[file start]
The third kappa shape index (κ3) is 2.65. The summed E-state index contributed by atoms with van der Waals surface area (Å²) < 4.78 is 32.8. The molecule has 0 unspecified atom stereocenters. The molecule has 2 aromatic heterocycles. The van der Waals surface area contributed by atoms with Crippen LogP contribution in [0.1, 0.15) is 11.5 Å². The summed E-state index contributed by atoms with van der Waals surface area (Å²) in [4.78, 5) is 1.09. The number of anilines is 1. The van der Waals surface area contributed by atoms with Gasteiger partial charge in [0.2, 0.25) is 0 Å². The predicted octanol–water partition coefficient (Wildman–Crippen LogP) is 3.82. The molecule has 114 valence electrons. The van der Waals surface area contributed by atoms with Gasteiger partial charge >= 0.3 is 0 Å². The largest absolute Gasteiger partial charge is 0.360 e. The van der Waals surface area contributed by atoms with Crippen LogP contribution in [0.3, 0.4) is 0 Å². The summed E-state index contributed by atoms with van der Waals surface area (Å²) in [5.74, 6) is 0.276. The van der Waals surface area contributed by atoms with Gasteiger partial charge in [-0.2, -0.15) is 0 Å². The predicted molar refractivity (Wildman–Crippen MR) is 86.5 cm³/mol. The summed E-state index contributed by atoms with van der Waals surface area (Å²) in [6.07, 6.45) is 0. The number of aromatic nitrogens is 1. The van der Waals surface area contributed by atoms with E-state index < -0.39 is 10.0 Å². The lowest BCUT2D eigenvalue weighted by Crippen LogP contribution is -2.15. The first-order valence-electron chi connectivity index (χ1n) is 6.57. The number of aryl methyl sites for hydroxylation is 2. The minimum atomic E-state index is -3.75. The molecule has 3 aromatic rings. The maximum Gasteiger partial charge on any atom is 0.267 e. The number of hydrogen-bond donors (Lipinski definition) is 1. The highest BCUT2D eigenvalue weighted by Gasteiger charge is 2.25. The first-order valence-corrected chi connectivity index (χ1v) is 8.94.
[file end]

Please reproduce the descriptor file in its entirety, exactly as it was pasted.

The third kappa shape index (κ3) is 2.65. The summed E-state index contributed by atoms with van der Waals surface area (Å²) < 4.78 is 32.8. The molecule has 0 unspecified atom stereocenters. The molecule has 2 aromatic heterocycles. The van der Waals surface area contributed by atoms with Crippen LogP contribution in [0.1, 0.15) is 11.5 Å². The summed E-state index contributed by atoms with van der Waals surface area (Å²) in [4.78, 5) is 1.09. The number of anilines is 1. The van der Waals surface area contributed by atoms with Gasteiger partial charge in [0.2, 0.25) is 0 Å². The predicted octanol–water partition coefficient (Wildman–Crippen LogP) is 3.82. The molecule has 114 valence electrons. The van der Waals surface area contributed by atoms with Gasteiger partial charge >= 0.3 is 0 Å². The largest absolute Gasteiger partial charge is 0.360 e. The van der Waals surface area contributed by atoms with Crippen LogP contribution in [0.3, 0.4) is 0 Å². The summed E-state index contributed by atoms with van der Waals surface area (Å²) in [5.74, 6) is 0.276. The van der Waals surface area contributed by atoms with Gasteiger partial charge in [-0.2, -0.15) is 0 Å². The predicted molar refractivity (Wildman–Crippen MR) is 86.5 cm³/mol. The summed E-state index contributed by atoms with van der Waals surface area (Å²) in [6.07, 6.45) is 0. The number of aromatic nitrogens is 1. The van der Waals surface area contributed by atoms with E-state index < -0.39 is 10.0 Å². The lowest BCUT2D eigenvalue weighted by Crippen LogP contribution is -2.15. The first-order valence-electron chi connectivity index (χ1n) is 6.57. The number of aryl methyl sites for hydroxylation is 2. The minimum atomic E-state index is -3.75. The molecule has 3 aromatic rings. The maximum Gasteiger partial charge on any atom is 0.267 e. The number of hydrogen-bond donors (Lipinski definition) is 1. The highest BCUT2D eigenvalue weighted by Gasteiger charge is 2.25. The first-order valence-corrected chi connectivity index (χ1v) is 8.94.